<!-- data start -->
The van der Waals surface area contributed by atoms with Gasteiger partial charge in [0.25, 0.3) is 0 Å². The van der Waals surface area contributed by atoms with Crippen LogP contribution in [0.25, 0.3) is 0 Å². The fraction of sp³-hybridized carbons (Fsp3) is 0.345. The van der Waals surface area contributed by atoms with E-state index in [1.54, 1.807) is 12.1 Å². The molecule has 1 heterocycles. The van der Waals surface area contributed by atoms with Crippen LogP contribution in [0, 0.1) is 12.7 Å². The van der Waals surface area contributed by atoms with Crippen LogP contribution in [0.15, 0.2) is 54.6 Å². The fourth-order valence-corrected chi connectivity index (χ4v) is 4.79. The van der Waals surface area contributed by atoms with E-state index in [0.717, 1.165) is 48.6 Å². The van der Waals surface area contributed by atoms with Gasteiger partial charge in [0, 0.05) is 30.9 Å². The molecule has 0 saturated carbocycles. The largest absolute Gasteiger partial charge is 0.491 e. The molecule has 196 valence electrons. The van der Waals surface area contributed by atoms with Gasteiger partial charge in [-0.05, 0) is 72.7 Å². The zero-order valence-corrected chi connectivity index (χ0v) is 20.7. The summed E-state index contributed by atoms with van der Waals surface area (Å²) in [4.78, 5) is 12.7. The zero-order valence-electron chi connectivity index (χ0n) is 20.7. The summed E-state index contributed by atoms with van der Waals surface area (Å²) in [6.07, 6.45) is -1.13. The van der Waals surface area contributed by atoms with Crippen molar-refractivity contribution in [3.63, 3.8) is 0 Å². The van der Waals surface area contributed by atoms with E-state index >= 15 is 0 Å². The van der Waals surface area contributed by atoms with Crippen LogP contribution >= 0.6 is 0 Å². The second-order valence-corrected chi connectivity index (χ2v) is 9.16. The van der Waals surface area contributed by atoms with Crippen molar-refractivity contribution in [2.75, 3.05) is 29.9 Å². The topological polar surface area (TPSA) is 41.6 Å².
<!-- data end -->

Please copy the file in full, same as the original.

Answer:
The van der Waals surface area contributed by atoms with Gasteiger partial charge in [0.25, 0.3) is 0 Å². The van der Waals surface area contributed by atoms with Crippen LogP contribution in [0.25, 0.3) is 0 Å². The fraction of sp³-hybridized carbons (Fsp3) is 0.345. The van der Waals surface area contributed by atoms with E-state index in [1.54, 1.807) is 12.1 Å². The molecule has 1 heterocycles. The van der Waals surface area contributed by atoms with Crippen LogP contribution in [0, 0.1) is 12.7 Å². The van der Waals surface area contributed by atoms with Crippen LogP contribution in [0.15, 0.2) is 54.6 Å². The fourth-order valence-corrected chi connectivity index (χ4v) is 4.79. The van der Waals surface area contributed by atoms with E-state index in [0.717, 1.165) is 48.6 Å². The van der Waals surface area contributed by atoms with Gasteiger partial charge in [0, 0.05) is 30.9 Å². The molecule has 0 saturated carbocycles. The largest absolute Gasteiger partial charge is 0.491 e. The molecule has 196 valence electrons. The van der Waals surface area contributed by atoms with Gasteiger partial charge in [-0.05, 0) is 72.7 Å². The zero-order valence-corrected chi connectivity index (χ0v) is 20.7. The summed E-state index contributed by atoms with van der Waals surface area (Å²) in [4.78, 5) is 12.7. The zero-order valence-electron chi connectivity index (χ0n) is 20.7. The summed E-state index contributed by atoms with van der Waals surface area (Å²) in [6.07, 6.45) is -1.13. The van der Waals surface area contributed by atoms with Crippen molar-refractivity contribution in [3.63, 3.8) is 0 Å². The van der Waals surface area contributed by atoms with E-state index >= 15 is 0 Å². The van der Waals surface area contributed by atoms with Crippen LogP contribution >= 0.6 is 0 Å². The second-order valence-corrected chi connectivity index (χ2v) is 9.16. The van der Waals surface area contributed by atoms with Crippen molar-refractivity contribution in [2.75, 3.05) is 29.9 Å². The topological polar surface area (TPSA) is 41.6 Å².